Beyond black-box optimization: a review of selective pressures for evolutionary robotics

Abstract : Evolutionary robotics is often viewed as the application of a family of black-box optimization algorithms -- evolutionary algorithms - - to the design of robots, or parts of robots. When considering evolutionary robotics as black-box optimization, the selective pressure is mainly driven by a user-defined, black-box fitness function, and a domain-independent selection procedure. However, most evolutionary robotics experiments face similar challenges in similar setups: the selective pressure, and, in particular, the fitness function, is not a pure user-defined black box. The present review shows that, because evolutionary robotics experiments share common features, selective pressures for evolutionary robotics are a subject of research on their own. The literature has been split into two categories: goal refiners, aimed at changing the definition of a good solution, and process helpers, designed to help the search process. Two sub-categories are further considered: task-specific approaches, which require knowledge on how to solve the task and task-agnostic ones, which do not need it. Besides highlighting the diversity of the approaches and their respective goals, the present review shows that many task-agnostic process helpers have been proposed during the last years, thus bringing us closer to the goal of a fully automated robot behavior design process.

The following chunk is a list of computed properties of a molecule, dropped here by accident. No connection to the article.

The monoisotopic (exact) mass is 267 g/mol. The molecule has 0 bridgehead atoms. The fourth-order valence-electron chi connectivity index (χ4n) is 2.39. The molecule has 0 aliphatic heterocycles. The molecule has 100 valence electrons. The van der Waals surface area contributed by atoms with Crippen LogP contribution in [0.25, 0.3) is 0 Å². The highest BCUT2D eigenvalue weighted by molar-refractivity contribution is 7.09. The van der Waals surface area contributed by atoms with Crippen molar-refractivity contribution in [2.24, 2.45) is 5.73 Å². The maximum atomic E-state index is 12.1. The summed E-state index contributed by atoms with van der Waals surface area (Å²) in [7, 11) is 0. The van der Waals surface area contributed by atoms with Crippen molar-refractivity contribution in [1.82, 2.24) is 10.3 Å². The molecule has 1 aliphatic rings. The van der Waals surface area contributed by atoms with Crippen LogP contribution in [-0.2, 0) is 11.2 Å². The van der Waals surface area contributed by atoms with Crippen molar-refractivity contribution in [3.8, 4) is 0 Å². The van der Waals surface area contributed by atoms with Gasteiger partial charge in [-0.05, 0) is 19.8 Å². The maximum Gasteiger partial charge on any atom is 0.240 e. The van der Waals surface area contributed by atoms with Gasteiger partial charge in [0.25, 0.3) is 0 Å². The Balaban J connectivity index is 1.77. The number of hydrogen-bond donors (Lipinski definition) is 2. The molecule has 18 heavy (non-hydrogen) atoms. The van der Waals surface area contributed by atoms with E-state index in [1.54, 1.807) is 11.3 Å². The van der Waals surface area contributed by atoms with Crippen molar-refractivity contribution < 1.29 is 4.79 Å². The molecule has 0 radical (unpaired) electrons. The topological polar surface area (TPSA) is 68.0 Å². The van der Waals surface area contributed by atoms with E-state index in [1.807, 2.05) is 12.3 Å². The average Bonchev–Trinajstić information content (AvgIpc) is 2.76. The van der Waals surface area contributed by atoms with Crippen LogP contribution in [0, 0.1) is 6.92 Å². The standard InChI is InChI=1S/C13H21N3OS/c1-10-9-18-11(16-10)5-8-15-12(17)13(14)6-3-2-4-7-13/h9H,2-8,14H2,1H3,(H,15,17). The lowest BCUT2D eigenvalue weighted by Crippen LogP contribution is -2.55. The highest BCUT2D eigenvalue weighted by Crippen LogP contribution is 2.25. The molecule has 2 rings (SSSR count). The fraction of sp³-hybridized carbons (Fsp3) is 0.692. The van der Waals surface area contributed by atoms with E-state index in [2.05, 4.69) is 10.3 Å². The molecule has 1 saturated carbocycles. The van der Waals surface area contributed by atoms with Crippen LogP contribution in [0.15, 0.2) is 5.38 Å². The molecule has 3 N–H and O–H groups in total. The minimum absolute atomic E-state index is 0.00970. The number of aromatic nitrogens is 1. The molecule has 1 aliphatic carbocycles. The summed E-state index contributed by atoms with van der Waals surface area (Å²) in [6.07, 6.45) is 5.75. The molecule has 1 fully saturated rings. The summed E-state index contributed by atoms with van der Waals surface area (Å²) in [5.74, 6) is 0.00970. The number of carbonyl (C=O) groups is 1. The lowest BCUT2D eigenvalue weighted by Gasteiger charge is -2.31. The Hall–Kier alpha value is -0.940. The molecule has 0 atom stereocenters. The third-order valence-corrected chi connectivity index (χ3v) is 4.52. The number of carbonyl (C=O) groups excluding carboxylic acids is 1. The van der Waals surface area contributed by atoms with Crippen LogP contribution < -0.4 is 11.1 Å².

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Contributor : Stephane Doncieux <>
Submitted on : Saturday, May 9, 2015 - 9:28:58 PM
Last modification on : Thursday, March 21, 2019 - 1:21:00 PM

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Stephane Doncieux, Jean-Baptiste Mouret. Beyond black-box optimization: a review of selective pressures for evolutionary robotics. Evolutionary Intelligence, 2014, 7 (2), pp.71-93. ⟨10.1007/s12065-014-0110-x⟩. ⟨hal-01150254⟩



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